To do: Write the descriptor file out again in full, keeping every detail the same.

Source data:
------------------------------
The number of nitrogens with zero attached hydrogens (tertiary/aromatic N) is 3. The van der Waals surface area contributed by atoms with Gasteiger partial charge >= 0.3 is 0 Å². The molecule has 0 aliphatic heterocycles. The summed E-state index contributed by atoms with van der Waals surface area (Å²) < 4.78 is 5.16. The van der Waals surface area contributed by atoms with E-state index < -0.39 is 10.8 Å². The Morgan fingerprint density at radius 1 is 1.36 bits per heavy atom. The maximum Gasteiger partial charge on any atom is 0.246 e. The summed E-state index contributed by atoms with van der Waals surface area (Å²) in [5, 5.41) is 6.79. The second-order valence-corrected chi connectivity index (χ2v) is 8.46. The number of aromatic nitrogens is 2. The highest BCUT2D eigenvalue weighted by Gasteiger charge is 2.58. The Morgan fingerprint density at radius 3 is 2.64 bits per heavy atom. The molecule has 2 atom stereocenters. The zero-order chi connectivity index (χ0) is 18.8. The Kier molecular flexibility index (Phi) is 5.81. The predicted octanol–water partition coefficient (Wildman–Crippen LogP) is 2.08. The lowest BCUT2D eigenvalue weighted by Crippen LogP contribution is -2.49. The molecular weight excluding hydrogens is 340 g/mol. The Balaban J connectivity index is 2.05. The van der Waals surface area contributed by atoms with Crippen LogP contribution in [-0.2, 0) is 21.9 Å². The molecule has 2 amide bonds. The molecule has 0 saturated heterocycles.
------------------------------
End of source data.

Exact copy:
The number of nitrogens with zero attached hydrogens (tertiary/aromatic N) is 3. The van der Waals surface area contributed by atoms with Gasteiger partial charge >= 0.3 is 0 Å². The molecule has 0 aliphatic heterocycles. The summed E-state index contributed by atoms with van der Waals surface area (Å²) < 4.78 is 5.16. The van der Waals surface area contributed by atoms with E-state index < -0.39 is 10.8 Å². The Morgan fingerprint density at radius 1 is 1.36 bits per heavy atom. The maximum Gasteiger partial charge on any atom is 0.246 e. The summed E-state index contributed by atoms with van der Waals surface area (Å²) in [5, 5.41) is 6.79. The second-order valence-corrected chi connectivity index (χ2v) is 8.46. The number of aromatic nitrogens is 2. The highest BCUT2D eigenvalue weighted by Gasteiger charge is 2.58. The Morgan fingerprint density at radius 3 is 2.64 bits per heavy atom. The molecule has 2 atom stereocenters. The zero-order chi connectivity index (χ0) is 18.8. The Kier molecular flexibility index (Phi) is 5.81. The predicted octanol–water partition coefficient (Wildman–Crippen LogP) is 2.08. The lowest BCUT2D eigenvalue weighted by Crippen LogP contribution is -2.49. The molecular weight excluding hydrogens is 340 g/mol. The Balaban J connectivity index is 2.05. The van der Waals surface area contributed by atoms with Crippen LogP contribution in [-0.2, 0) is 21.9 Å². The molecule has 2 amide bonds. The molecule has 0 saturated heterocycles.